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There will be a community New Year’s Eve fireworks show Tuesday, Dec. 31 from 6 to 8 p.m. at Lions Park in Eagle River.

The ninth annual show presented by ACF Church will begin at 8 p.m. but there will be food trucks and warming fires in advance of the show.

The park is located at the intersection of Eagle River Road and Eagle River Loop Road, across from Walmart.

The Eagle River Lions Club will host a free community Christmas dinner from noon to 2 p.m. on Wednesday, Dec. 25 at the Lions Clubhouse located at the intersection of Eagle River Road and Eagle River Loop Road (across from Walmart) in Eagle River.

The event is open to all and will include a full Christmas dinner with all the trimmings.

A sometimes-emotional debate about formalizing relations between the Municipality of Anchorage and the Native Village of Eklutna ended with a vote by the Anchorage Assembly on Tuesday to spend the next year exploring ways to bring the two groups closer together.

The debate centered around whether or not to delay the resolution, which Assemblymember Crystal Kennedy of Eagle River said could have “unintended consequences.”

Kennedy said she was not against having a conversation with the tribal government, but initially had concerns about a lack of public input.

Senators on Tuesday approved a defense spending bill that prohibits the Department of Defense from studying base closures in Alaska through 2020.

U.S. Sen. Dan Sullivan praised the passage of the National Defense Authorization Act in a Tuesday statement. Sen. Sullivan, who sits on the Senate Armed Services Committee, said the bill “provides support for Alaska’s military priorities.”

The DOD did not seek any Base Realignment and Closure (BRAC) actions this year, but the new bill would specifically prohibit them in 2020.

Items in the Police Briefs are taken from the Anchorage Police Department’s online crime mapping system. Details about individual events are provided by the department’s public information office. Defendants are presumed innocent unless proven guilty.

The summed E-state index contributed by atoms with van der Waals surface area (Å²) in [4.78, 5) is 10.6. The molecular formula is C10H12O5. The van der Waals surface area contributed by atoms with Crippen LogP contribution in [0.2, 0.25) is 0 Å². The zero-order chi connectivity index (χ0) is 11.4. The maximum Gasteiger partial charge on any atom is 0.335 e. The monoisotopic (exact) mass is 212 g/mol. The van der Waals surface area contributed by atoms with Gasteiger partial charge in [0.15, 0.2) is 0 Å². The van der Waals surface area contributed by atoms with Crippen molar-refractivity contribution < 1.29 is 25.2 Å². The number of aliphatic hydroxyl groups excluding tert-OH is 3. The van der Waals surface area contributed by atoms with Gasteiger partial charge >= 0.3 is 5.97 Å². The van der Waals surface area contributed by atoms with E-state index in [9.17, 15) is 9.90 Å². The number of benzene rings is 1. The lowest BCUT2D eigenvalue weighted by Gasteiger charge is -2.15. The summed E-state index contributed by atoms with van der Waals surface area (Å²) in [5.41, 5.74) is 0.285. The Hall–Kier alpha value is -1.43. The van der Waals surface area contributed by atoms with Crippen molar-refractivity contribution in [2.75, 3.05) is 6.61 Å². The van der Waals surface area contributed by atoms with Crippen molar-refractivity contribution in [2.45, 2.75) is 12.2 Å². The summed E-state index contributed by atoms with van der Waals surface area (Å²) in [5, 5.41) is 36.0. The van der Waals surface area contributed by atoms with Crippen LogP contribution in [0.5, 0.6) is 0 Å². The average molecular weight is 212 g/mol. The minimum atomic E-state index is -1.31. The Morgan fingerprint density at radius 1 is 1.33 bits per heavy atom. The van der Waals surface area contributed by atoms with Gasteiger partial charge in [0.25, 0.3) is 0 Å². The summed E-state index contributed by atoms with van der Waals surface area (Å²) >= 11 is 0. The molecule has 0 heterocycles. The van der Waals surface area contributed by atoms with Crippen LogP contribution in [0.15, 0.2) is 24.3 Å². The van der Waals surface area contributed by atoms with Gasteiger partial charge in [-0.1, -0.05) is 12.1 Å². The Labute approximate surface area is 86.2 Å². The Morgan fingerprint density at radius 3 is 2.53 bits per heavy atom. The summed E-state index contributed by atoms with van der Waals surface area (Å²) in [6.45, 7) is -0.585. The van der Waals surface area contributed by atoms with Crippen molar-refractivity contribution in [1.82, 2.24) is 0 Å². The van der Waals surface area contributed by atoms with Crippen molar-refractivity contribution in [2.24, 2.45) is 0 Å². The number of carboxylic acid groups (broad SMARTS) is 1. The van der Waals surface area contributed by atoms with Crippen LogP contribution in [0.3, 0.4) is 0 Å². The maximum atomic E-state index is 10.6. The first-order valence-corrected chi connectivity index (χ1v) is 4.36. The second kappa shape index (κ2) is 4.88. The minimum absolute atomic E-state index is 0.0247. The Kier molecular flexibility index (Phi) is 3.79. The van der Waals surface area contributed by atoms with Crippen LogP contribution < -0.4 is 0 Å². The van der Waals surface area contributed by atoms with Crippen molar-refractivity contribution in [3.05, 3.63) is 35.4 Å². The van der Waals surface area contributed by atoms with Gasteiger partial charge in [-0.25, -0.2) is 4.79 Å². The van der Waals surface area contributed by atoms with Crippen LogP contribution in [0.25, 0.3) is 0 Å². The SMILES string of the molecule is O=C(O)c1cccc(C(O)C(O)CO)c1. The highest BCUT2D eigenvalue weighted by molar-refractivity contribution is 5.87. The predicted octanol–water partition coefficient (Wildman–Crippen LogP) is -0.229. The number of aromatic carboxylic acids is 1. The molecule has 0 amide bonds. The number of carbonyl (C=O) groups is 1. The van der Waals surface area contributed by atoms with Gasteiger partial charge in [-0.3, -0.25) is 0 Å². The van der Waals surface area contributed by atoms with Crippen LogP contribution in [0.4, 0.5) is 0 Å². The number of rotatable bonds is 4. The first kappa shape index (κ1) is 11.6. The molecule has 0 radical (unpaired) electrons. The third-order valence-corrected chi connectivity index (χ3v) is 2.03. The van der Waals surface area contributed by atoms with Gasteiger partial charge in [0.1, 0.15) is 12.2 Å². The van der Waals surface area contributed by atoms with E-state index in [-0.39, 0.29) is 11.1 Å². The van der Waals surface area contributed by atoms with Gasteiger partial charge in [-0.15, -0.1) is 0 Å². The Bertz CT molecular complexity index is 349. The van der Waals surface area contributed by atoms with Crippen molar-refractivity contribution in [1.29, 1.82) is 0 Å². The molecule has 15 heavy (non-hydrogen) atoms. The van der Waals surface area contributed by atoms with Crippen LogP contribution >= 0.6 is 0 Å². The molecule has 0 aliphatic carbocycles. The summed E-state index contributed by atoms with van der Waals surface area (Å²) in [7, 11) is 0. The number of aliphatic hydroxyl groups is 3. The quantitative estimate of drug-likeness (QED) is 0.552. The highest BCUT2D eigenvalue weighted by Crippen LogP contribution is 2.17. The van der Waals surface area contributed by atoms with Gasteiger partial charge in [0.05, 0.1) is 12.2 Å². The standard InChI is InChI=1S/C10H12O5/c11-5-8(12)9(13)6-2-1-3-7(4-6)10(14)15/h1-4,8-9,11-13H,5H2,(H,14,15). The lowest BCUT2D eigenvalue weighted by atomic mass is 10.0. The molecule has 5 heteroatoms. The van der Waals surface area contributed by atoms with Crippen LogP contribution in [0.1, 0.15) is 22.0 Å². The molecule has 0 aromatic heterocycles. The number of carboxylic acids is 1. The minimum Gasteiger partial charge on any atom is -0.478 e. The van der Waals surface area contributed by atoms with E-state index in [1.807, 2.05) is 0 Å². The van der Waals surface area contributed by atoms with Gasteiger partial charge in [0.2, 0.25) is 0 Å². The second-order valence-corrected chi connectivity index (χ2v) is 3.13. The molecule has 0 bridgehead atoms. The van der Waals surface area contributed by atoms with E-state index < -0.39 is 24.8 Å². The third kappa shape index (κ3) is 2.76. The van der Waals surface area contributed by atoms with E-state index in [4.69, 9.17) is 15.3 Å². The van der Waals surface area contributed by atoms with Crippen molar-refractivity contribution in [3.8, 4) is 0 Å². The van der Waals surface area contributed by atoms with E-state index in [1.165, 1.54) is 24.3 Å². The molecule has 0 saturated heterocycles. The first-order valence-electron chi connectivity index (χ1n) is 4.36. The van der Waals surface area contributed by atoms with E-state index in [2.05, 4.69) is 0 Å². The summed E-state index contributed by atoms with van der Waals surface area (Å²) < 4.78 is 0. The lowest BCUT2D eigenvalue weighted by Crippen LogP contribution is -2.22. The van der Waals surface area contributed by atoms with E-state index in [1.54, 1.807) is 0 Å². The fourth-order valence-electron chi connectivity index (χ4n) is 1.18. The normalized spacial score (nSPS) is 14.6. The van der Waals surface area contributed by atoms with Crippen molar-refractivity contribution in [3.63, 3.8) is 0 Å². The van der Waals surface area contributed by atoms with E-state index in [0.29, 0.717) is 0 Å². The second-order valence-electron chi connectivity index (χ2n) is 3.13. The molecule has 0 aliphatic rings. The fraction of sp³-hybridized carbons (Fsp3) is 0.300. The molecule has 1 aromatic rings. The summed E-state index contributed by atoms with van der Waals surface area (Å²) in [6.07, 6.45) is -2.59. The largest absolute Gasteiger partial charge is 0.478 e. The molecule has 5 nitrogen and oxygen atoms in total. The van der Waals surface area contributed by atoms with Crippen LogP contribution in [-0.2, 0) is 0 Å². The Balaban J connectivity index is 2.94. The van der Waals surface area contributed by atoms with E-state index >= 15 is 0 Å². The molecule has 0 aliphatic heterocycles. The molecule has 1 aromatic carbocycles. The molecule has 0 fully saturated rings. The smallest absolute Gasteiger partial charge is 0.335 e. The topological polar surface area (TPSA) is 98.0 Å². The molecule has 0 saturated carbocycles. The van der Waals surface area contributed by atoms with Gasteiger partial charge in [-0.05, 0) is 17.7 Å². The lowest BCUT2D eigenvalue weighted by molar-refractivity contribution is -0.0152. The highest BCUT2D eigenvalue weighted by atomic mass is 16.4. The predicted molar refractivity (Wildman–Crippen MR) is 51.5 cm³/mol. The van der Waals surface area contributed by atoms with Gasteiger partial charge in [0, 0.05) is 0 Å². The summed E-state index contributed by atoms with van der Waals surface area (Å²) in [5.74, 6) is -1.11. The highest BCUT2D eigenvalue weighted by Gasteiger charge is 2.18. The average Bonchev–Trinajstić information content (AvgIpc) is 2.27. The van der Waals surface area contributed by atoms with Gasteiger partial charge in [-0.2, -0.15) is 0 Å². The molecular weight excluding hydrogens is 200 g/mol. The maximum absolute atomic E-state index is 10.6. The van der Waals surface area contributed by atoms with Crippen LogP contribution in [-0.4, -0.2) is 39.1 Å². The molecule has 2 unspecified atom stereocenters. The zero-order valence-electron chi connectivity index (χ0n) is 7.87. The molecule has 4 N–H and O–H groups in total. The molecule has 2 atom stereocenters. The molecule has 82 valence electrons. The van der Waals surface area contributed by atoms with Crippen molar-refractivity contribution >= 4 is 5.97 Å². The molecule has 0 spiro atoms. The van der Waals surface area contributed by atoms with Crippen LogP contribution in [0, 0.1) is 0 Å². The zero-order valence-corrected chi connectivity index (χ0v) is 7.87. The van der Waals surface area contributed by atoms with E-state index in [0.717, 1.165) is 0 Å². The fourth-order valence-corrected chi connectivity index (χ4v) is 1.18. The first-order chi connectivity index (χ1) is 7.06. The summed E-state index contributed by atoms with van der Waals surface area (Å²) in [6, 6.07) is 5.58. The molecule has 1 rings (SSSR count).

Birchwood Community Council members voted Wednesday to ask the Alaska Attorney General’s office to oppose the Native Village of Eklutna in its lawsuit against the U.S. Department of the Interior.

Birchwood residents are celebrating after a controversial project that would have run a water transmission line through their community has been scrapped.

“There are no plans for AWWU to move forward,” Gretchen Wehmhoff told the Birchwood Community Council Wednesday.

Students in Brian Mason’s class at Chugiak High didn’t ace their big test Tuesday. They butchered it.

Mason brought a cow moose carcass to class in the back of his pickup truck that morning, and for the rest of the day his students went to work de-boning, separating, grinding and packaging the animal. The bloody business served as a way to immerse the World Discovery Seminar program students in Alaska cultural traditions, give them a basic understanding of anatomy and teach them practical life skills.

Holiday spirit burned hot on a chilly Friday night in Eagle River last week as the annual Winter Wonderland and Merry Merchant Munch events returned to fill Town Square Park with children, community and cheer.

Not everyone went home happy, but they all drove the same roads home.

A hotly anticipated community meeting on the future of Chugiak-Eagle River schools produced a few barbs but few fireworks Monday at Mirror Lake Middle School as the debate continued between neighbors who support paying to repair earthquake-damaged Gruening Middle School and those who hope to combine the area’s two public high schools.

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